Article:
The item revising this city policy was sponsored by Mayor Lindsey Horvath and Councilmember John D’Amico. It was approved unanimously on the Council’s consent calendar without any discussion.

To read the original policy and all the changes made to it, CLICK HERE.

Horvath did not respond to WEHOville’s request for comment.

However, D’Amico did respond. Despite sponsoring the item, he is opposed to naming the library after Heilman.

He texted this response, “Doesn’t seem appropriate to name anything in our city after any living, past or present, Councilmember. We already have our names on the plaques that are installed when the buildings are opened and John’s is on all of them. And let’s not forget we are all paid for our service. This just seems desperate to me. And unnecessary.”

That D’Amico is opposed to naming the building after Heilman is not a surprise. He campaigned for office on a platform to eliminate the “entrenched elite” on the City Council, which included Heilman.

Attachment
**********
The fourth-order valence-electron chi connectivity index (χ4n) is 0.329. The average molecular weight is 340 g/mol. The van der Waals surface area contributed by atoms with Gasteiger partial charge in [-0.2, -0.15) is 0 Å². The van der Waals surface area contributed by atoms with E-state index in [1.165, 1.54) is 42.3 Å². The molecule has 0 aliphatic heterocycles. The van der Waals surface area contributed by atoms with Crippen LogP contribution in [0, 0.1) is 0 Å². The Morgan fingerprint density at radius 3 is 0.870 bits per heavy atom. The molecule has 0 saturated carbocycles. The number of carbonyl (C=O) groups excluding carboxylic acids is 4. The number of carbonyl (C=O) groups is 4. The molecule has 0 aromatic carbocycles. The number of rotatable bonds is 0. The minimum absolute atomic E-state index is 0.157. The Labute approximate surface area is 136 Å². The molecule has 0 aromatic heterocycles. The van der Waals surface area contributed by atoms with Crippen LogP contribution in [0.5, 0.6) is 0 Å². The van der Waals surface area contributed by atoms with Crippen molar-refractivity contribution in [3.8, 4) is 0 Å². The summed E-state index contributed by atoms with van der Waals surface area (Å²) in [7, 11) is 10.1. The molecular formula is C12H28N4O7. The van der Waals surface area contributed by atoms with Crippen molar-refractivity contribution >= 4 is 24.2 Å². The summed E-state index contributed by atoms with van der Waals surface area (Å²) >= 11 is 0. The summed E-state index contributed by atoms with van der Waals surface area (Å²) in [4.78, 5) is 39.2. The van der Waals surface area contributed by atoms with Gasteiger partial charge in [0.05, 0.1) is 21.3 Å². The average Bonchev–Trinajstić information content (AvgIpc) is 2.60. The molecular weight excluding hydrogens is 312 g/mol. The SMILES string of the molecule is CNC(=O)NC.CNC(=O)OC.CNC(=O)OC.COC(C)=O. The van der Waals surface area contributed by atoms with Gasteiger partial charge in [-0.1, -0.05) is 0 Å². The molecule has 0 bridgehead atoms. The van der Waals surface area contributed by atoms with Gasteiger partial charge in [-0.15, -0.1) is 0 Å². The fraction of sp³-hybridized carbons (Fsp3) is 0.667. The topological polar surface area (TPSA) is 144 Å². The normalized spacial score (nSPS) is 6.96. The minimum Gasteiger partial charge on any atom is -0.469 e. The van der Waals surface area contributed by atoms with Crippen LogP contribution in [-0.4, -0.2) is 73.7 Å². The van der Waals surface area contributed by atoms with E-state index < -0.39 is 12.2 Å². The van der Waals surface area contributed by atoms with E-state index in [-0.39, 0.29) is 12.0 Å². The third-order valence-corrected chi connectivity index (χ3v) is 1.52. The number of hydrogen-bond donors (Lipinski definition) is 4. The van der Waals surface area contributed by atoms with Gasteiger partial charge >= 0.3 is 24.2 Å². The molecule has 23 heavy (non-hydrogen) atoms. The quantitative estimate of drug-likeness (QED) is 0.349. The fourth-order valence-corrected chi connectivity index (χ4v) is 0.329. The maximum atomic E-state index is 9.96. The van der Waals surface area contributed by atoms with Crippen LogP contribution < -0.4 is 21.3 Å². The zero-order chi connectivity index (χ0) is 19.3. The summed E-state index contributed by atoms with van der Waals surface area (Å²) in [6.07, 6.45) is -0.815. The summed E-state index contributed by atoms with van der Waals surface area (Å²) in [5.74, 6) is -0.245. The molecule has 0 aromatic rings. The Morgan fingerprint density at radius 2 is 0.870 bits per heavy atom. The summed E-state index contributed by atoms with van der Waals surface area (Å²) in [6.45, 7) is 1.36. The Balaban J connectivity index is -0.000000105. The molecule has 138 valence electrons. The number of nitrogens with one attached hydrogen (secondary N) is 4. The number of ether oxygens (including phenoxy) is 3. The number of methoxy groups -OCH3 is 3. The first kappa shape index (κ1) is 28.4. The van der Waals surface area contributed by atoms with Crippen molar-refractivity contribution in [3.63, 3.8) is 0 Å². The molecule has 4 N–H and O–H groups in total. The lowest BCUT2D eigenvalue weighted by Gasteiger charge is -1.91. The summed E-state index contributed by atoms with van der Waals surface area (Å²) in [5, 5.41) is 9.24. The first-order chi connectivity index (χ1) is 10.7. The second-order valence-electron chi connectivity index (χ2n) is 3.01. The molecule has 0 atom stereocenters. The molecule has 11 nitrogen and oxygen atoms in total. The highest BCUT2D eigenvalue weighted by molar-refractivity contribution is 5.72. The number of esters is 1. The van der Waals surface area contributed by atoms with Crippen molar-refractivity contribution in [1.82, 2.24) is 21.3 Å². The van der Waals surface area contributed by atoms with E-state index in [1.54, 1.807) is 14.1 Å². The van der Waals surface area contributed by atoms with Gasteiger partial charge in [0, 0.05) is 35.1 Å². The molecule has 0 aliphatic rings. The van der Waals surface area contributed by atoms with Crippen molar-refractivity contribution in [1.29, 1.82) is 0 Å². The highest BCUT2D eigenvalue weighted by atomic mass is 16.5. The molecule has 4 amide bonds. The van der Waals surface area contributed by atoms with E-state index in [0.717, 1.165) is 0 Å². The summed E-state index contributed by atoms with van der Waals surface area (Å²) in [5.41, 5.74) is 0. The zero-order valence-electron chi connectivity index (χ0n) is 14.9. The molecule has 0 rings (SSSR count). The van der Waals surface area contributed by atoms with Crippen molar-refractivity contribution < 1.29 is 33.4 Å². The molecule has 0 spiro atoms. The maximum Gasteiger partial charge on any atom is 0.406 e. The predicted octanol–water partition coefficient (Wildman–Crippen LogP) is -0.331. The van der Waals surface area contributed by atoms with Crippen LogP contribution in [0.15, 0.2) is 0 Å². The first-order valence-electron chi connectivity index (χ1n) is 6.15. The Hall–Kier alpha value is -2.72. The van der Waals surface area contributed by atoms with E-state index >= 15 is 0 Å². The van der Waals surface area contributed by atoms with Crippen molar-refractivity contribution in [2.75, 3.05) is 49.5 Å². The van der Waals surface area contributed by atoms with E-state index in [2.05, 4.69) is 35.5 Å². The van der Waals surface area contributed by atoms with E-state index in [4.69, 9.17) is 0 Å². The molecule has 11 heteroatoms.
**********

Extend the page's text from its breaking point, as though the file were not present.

In fact, in a 2010 speech, D’Amico referred to the then-under-construction library as the “John Heilman Memorial Book Museum.” To watch the video of that speech, CLICK HERE.

Since his election to City Council in 2011, D’Amico and Heilman have had a generally frosty relationship, although at times it might have been considered lukewarm.

Although Heilman was defeated after 36 years, he could still serve one more term on the Council, if the voters put him back in office.

The term limits which the voters approved in 2013 say a councilmember may serve three four-year terms (any portion of a term counts as a full term). Terms limits were not retroactive, so the clock only started ticking in 2013.

Thus far, Heilman has served two of the three terms he is allowed. So, if he chooses the run again and the voters choose to put him back in office at some point in the future, he could serve one more four-year term.

CLICK HERE to read an op ed suggesting the City Council move cautiously on this matter.